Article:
“Guests are a good indicator as to how much a wedding will cost—since half the cost is catering and the bar,” says Anja Winikka, site director for The Knot. “When you look at the average guest list of an LGBTQ wedding, it’s 71 people compared to the average guest list of a straight wedding, which is 138.”
It’s not that LGBTQ weddings are more budget minded, then, but just more intimate. And, intimate weddings are trending upward, regardless of who is getting married. Quite simply, the average guest list is shrinking across the board, reports Winikka.
The Knot’s survey also points to a few notable trends, based on same-sex weddings already preformed in the states that allowed them prior to the ruling. First, nomenclature matters—96% of LGBTQ couples prefer the term “marriage” to “same-sex marriage,” and 95% prefer to call their big day a “wedding,” rather than a “commitment ceremony” or “civil union.”
Tradition matters, too—97% have exchanged, or plan to exchange, wedding bands and 70% walk down the aisle. Self-reliance also matters—85% of men and 79% of women pay for the majority of their weddings themselves (read: without parental involvement), according to The Knot’s survey.
The Wedding Report’s McMurray calculates that 2.1 million weddings in the U.S. represent a $54.5 billion industry. Against those numbers, the Williams Institute’s $2.6 billion uptick seems like a drop in the bucket. But, when you start looking at things like job creation and expanded services, a broader picture of growth appears.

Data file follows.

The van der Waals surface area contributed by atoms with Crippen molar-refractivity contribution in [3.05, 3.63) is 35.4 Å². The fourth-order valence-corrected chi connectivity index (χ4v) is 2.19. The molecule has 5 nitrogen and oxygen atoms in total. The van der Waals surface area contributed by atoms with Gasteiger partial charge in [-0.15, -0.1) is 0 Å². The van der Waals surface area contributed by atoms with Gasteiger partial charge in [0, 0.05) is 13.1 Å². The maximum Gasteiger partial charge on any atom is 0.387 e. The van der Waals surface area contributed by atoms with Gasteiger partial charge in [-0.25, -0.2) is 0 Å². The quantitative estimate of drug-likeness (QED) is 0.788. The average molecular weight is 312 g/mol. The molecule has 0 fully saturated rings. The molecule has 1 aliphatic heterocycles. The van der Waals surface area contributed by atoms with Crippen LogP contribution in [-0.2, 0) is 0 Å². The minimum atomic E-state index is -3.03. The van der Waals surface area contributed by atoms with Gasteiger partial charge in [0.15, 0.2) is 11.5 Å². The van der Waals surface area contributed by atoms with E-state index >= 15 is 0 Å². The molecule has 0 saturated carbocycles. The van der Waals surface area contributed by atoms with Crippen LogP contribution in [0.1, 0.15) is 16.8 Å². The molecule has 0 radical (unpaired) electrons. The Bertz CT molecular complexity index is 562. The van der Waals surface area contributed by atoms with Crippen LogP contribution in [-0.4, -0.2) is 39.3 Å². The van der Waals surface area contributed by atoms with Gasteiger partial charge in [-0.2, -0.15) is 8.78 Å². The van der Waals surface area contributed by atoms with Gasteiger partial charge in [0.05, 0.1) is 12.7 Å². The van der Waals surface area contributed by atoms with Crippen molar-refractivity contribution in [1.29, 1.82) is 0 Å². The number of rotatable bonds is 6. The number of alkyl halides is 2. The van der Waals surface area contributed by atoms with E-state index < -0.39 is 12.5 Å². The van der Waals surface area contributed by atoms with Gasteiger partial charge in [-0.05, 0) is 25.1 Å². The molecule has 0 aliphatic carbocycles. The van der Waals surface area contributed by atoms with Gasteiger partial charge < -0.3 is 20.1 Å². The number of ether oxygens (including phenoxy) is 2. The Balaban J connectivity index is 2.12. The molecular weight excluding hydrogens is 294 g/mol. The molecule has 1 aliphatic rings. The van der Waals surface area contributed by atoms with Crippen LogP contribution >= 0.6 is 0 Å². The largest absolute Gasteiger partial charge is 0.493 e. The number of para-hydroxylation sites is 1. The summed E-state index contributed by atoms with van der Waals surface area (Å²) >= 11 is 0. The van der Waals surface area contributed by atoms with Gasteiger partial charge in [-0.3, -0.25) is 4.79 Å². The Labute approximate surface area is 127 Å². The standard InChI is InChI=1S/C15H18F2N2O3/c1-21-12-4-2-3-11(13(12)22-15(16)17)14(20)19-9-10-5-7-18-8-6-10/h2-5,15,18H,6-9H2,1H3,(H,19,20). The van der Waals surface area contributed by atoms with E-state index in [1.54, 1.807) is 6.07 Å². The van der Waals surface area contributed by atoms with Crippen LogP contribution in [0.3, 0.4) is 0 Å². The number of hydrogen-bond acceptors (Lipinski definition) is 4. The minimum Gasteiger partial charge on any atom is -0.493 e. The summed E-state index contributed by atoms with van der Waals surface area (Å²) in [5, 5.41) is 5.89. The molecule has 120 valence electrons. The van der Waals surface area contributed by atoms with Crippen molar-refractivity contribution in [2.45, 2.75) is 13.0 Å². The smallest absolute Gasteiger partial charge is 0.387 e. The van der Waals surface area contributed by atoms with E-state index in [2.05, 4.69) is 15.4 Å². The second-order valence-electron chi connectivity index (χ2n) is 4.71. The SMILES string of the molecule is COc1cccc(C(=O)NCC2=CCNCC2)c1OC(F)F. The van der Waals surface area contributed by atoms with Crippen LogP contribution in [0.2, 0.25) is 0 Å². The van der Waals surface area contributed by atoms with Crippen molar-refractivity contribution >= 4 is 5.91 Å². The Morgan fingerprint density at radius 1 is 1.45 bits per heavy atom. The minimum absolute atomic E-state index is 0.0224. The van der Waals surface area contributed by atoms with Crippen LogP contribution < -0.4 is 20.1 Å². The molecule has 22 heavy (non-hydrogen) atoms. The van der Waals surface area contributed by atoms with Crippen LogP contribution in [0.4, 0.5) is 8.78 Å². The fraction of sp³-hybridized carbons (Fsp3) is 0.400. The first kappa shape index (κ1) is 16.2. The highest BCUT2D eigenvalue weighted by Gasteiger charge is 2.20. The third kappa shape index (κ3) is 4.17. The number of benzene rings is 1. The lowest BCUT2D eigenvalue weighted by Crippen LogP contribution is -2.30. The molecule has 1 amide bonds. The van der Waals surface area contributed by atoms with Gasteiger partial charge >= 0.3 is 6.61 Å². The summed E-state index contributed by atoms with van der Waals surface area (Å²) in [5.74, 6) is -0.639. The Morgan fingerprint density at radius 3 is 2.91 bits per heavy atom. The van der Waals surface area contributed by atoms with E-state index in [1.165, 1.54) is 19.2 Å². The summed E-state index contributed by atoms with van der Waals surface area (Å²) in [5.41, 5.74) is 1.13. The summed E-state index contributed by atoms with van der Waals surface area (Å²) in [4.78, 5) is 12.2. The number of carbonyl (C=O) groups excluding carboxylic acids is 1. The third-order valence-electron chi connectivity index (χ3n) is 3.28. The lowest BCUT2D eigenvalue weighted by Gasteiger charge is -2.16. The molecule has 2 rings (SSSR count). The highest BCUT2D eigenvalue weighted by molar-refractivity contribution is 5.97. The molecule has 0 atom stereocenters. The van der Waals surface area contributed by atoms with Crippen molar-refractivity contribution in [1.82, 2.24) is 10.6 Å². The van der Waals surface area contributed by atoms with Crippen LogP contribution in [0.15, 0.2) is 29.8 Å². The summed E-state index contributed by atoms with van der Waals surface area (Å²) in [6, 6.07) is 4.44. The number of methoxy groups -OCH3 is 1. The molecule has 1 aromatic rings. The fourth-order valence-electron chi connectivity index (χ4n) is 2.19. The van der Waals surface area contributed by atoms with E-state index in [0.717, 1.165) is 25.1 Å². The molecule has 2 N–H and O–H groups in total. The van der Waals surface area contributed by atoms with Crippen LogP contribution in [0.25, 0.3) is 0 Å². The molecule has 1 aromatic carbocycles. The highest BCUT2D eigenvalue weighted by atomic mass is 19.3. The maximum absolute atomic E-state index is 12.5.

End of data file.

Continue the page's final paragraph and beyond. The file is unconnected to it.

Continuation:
“More weddings across the board means an impact on wedding registries and airlines, but the impact will be felt the most by local merchants like florists, bakers, and photographers,” says Winikka. “Weddings are so personal, and you’re going to seek out vendors who reflect your values and your brand.”
For the LGBTQ community, values and personal brand are out front—and those who cover weddings are eager to work with those things to offer something unique.
“Instead of having a traditional ceremony with audience facing forward, I’ve seen couples arrange everyone in a circle for the ceremony,” says Manolo Doreste, a photographer based in Coral Gables. “It’s really depends on how creative you want to be. My former partner and I, for instance, had a ceremony a decade ago—and we did it around a campfire.”
Although Doreste has seen his “consistently strong business grow stronger” over the last couple of years, he has also seen something else grow: the willingness among same-sex couples to invest in their union.
“In the past, if you went to a same-sex ceremony, it was usually done in someone’s home, in their backyard, or a park,” he says. “But, now, I’m going to resorts and hotels to photograph couples and their special day.”
Although, as McMurray points out, the spike in sheer number of same-sex weddings will even out, so, too, will the distinctions we make between a straight wedding and a LGBTQ wedding.
“Since The Knot launched, we’ve never siphoned off content into a ‘gay weddings’ area,” says Winikka. “A wedding, after all, is a wedding.”